Davies, 'Paul and the Dead Sea Scrolls Flesh and Spirit', in Christian Origins and

Judaism (London Darton, Longman & Todd, 1962), pp 145-77

SHILLINGTON Atonement Texture in 1 Corinthians 5.5

35

κυρίου) leaves open the live option that το πνεύμα refers to the Spirit of Christ resident in the new community of faith. W.G. Kümmel, in his expansion of Lietzmann's comment on 1 Cor. 5.5, countered Lietzmann's idea of the necessity of inserting αύτοΰ to make sense of the identity of το πνεύμα. Paul, says Kümmel, was not discussing the serious consequences of immorality (πορνεία) for the individual, but rather for the community constituted by the Spirit of Christ. 27 The community could forfeit that Spirit by permitting sexual immorality in its membership to persist unchecked. As Collins affirms:

If [the members] have lived in accordance with the Spirit, it will be pre­ served or kept safe for the community; that is, they will remain in union with it, God, and Christ. If they have defiled the Spirit by, for example, sexual sins, the Spirit will be lost to the community and they will be excluded from the kingdom of God (see 6.9-11). 28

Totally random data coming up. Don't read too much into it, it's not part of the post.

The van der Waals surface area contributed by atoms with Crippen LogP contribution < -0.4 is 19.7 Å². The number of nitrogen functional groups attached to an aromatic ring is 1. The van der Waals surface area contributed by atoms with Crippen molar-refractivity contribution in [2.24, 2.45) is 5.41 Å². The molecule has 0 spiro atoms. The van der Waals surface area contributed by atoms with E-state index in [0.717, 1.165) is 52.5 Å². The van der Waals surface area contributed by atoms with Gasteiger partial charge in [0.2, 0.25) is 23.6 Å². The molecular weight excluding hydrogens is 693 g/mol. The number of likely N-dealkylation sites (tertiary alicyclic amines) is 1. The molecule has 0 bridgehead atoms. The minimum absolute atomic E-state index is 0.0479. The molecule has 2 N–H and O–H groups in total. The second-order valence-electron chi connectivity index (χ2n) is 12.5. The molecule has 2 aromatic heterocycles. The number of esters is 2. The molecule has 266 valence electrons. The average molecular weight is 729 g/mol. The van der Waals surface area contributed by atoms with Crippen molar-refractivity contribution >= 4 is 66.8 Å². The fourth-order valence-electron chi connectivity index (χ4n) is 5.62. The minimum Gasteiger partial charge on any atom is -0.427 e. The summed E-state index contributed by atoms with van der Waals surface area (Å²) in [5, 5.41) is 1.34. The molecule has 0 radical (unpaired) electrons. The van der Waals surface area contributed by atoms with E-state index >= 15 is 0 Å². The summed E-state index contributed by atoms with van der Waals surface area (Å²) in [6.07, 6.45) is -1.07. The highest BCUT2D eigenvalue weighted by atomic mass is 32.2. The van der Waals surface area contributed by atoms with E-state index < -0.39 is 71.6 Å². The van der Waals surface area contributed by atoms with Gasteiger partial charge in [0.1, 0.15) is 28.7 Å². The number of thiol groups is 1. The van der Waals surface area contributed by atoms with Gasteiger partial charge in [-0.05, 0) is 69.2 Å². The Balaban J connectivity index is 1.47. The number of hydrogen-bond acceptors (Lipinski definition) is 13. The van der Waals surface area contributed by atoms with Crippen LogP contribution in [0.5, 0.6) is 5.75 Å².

By removing the one immoral member from the community the mem­ bership keeps the Spirit of Christ, while the Spirit is effectively taken from the immoral man. A number of scholars now hold this view as a correct reading of Paul's sentence of removal. 29 Two factors govern Paul's vision in 1 Cor. 5.5: the group politic (ecclesiology) and the final salvation of the Christ-community (escha- tology). 30 το πνεύμα is the guarantee that the community of Christ will participate in the final triumph of God over sin and death (2 Cor. 1.22; 5.5). The human spirit of an individual member offers no such guarantee of salvation in the day of the Lord. 31 Paul allows no place in